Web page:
Saquon debuts kicks
I got to get an early peek at Saquon Barkley's new Nike Saquon Air Trainer IIIs and I expect they'll sell out quickly when they go on sale Oct. 8. The pearl white kicks are a throwback to the old Bo Jackson trainers, and they have subtle nods both to NYC (reflective detailing on the toe for construction zones and two black stripes across the Swoosh for Barkley's eyeblack.)
Barkley's been a Nike athlete since leaving Penn State in 2018, and they did right by the Giants franchise running back. It's hard for a football player to have a cool sneaker. We won't name names here, but a few current and recent NFLers have tried their hand — eh, foot — at this and I wouldn't think to put them on my feet. Barkley has the best football signature shoe that's out there.
Week 2 picks
It may have been a bad Week 1 for favorites but it was a solid one for me. Favorites went 7-9 last week but here we went 11-5 on straight-up picks. I took the Football Team on Thursday night, by the way.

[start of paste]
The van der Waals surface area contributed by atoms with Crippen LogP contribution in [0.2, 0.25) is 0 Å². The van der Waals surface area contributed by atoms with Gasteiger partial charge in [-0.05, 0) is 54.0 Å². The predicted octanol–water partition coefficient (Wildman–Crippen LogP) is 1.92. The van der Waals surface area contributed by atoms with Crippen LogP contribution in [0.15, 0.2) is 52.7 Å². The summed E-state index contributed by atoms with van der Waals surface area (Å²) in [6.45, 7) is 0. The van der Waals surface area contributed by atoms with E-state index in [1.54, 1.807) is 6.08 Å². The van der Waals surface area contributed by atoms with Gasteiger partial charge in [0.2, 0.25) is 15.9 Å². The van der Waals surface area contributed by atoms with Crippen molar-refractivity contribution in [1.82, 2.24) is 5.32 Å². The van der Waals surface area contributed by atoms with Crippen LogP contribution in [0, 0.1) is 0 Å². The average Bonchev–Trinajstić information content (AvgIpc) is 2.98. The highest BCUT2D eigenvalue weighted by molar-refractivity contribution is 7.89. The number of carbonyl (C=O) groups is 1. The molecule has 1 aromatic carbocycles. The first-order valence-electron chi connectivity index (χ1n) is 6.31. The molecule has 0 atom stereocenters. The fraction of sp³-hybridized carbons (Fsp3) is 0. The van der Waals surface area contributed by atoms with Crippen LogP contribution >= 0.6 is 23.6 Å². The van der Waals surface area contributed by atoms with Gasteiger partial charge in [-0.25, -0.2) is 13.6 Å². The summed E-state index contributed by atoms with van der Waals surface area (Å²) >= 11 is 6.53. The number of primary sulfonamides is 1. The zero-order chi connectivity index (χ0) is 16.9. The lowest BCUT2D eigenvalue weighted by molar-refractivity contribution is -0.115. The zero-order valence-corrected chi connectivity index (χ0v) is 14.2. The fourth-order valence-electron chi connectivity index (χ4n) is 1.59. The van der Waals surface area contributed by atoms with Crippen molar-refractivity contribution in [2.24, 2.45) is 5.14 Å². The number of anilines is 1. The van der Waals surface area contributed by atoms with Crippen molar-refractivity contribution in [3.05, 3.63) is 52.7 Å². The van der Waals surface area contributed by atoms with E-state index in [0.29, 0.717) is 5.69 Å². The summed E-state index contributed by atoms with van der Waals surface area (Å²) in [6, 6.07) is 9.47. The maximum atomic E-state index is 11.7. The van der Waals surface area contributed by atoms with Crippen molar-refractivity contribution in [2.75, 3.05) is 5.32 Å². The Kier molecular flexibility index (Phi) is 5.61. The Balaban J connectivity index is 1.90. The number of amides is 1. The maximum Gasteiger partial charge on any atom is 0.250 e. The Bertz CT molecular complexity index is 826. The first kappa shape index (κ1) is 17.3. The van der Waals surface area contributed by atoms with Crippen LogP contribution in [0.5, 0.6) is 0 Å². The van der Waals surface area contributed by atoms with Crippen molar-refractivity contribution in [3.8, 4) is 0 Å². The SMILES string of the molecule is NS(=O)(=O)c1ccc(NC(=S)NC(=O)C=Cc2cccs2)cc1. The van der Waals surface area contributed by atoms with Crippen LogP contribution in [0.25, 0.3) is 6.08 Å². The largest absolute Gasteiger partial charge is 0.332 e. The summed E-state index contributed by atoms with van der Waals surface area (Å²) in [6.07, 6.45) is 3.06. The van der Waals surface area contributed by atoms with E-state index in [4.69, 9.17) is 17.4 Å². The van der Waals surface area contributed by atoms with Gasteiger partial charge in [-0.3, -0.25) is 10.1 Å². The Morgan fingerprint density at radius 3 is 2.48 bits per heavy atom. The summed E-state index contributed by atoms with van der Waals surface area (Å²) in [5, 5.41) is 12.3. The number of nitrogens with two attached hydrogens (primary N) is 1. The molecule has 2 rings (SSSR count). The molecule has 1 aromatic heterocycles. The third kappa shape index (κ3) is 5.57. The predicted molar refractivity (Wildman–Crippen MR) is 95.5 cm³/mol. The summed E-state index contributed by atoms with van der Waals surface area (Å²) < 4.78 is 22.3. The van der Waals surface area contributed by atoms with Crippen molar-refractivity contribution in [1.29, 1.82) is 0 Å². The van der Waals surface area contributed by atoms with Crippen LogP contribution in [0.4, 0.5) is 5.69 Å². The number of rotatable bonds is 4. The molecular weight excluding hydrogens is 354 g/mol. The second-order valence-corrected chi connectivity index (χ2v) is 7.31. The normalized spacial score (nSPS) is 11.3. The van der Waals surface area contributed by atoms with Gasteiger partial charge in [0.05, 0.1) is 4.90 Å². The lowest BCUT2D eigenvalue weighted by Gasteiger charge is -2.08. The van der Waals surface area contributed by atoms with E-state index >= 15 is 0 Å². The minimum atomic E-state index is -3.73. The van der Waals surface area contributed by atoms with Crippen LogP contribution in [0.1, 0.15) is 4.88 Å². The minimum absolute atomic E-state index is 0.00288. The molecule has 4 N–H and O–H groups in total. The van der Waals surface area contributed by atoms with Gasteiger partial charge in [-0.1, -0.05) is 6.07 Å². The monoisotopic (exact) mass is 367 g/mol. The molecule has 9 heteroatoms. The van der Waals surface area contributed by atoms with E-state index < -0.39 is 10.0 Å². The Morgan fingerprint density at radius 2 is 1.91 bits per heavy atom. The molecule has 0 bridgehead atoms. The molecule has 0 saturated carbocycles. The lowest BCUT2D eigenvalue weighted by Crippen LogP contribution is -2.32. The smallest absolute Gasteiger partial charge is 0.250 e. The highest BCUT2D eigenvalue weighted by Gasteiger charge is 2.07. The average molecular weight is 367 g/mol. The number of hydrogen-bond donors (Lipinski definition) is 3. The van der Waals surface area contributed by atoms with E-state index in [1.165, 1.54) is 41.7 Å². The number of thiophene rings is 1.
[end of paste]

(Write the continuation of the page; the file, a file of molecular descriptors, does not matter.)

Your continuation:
Sunday, 1 p.m. ET
TV: Fox | Stream: fuboTV (click here)
I'm looking at a Bengals team that finally won a close game under Zac Taylor and is building confidence. A team where Joe Mixon leads the league in broken tackles after Week 1 with six. And a Cincy team that's facing a Bears defense that allowed points on six of seven drives last Sunday night.
The pick: Bengals
Sunday, 1 p.m. ET
TV: CBS | Stream: Paramount+ (click here)
Vic Fangio's aggressiveness paid off last week against the Giants when he went for, and got, three fourth-down conversions in the first two-and-a-half quarters. The Broncos lose Ronald Darby to IR but can simply elevate Patrick Surtain II to a starting role. Until the Jags show their head coach realizes the season has started, I'm not picking them.
The pick: Broncos
Sunday, 4:05 p.m. ET
TV: Fox | Stream: fuboTV (click here)
The Cardinals whooped the Titans offensive line last week and I don't have much faith in how Minnesota is going to stand up against Chandler Jones and Co. this week on the road, where their communication struggled vs. Cincy. Mike Zimmer's defense also let me down, and there's no one on that "D" who can do a good job at containing Kyler Murray.
The pick: Cardinals
Sunday, 4:25 p.m. ET
TV: CBS | Stream: Paramount+ (click here)
The Chargers offensive line answered the bell this past week against an elite WFT defense by allowing just five pressures and two sacks, especially considering the Chargers saw the third-highest blitz rate per drop back in Week 1. I think Dak Prescott is on a short list for MVP candidates, but his OL concerns me from a run-blocking standpoint, and they're starting Terence Steele at right tackle Sunday. Not for nothing, since 1990, teams that start 0-2 have just an 11.6% chance of making the playoffs.
The pick: Chargers